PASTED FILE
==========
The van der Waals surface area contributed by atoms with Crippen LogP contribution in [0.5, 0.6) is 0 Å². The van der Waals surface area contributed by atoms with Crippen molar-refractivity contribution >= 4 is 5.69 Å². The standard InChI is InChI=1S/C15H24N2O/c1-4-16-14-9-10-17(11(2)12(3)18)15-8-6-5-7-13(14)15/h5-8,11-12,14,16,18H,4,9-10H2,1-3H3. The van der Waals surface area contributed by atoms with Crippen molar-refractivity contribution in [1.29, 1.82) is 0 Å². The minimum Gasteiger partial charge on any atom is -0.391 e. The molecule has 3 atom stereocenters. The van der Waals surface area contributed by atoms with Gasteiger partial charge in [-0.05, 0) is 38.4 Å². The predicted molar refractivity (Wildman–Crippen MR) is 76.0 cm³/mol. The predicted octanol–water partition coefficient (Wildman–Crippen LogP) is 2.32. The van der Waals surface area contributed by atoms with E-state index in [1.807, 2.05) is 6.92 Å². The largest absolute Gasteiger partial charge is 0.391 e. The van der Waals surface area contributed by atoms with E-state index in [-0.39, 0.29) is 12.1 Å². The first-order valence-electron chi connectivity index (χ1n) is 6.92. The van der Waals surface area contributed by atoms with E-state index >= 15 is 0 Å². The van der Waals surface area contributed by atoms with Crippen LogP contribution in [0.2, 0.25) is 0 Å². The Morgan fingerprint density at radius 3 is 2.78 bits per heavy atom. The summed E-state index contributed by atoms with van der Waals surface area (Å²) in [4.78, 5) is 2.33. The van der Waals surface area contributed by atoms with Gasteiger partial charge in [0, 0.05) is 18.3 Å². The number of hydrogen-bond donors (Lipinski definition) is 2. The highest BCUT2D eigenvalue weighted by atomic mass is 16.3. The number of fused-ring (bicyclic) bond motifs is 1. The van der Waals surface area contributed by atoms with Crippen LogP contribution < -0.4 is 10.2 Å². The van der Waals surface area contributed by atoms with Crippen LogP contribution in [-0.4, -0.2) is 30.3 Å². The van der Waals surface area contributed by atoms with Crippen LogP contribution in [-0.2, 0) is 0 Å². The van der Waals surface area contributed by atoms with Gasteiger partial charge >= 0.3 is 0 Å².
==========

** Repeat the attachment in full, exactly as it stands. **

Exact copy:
The van der Waals surface area contributed by atoms with Crippen LogP contribution in [0.5, 0.6) is 0 Å². The van der Waals surface area contributed by atoms with Crippen molar-refractivity contribution >= 4 is 5.69 Å². The standard InChI is InChI=1S/C15H24N2O/c1-4-16-14-9-10-17(11(2)12(3)18)15-8-6-5-7-13(14)15/h5-8,11-12,14,16,18H,4,9-10H2,1-3H3. The van der Waals surface area contributed by atoms with Crippen molar-refractivity contribution in [1.29, 1.82) is 0 Å². The minimum Gasteiger partial charge on any atom is -0.391 e. The molecule has 3 atom stereocenters. The van der Waals surface area contributed by atoms with Gasteiger partial charge in [-0.05, 0) is 38.4 Å². The predicted molar refractivity (Wildman–Crippen MR) is 76.0 cm³/mol. The predicted octanol–water partition coefficient (Wildman–Crippen LogP) is 2.32. The van der Waals surface area contributed by atoms with E-state index in [1.807, 2.05) is 6.92 Å². The largest absolute Gasteiger partial charge is 0.391 e. The van der Waals surface area contributed by atoms with E-state index in [-0.39, 0.29) is 12.1 Å². The first-order valence-electron chi connectivity index (χ1n) is 6.92. The van der Waals surface area contributed by atoms with E-state index >= 15 is 0 Å². The van der Waals surface area contributed by atoms with Crippen LogP contribution in [0.2, 0.25) is 0 Å². The Morgan fingerprint density at radius 3 is 2.78 bits per heavy atom. The summed E-state index contributed by atoms with van der Waals surface area (Å²) in [4.78, 5) is 2.33. The van der Waals surface area contributed by atoms with Gasteiger partial charge in [0, 0.05) is 18.3 Å². The number of hydrogen-bond donors (Lipinski definition) is 2. The highest BCUT2D eigenvalue weighted by atomic mass is 16.3. The number of fused-ring (bicyclic) bond motifs is 1. The van der Waals surface area contributed by atoms with Crippen LogP contribution < -0.4 is 10.2 Å². The van der Waals surface area contributed by atoms with Crippen LogP contribution in [-0.4, -0.2) is 30.3 Å². The van der Waals surface area contributed by atoms with Crippen LogP contribution in [-0.2, 0) is 0 Å². The van der Waals surface area contributed by atoms with Gasteiger partial charge >= 0.3 is 0 Å².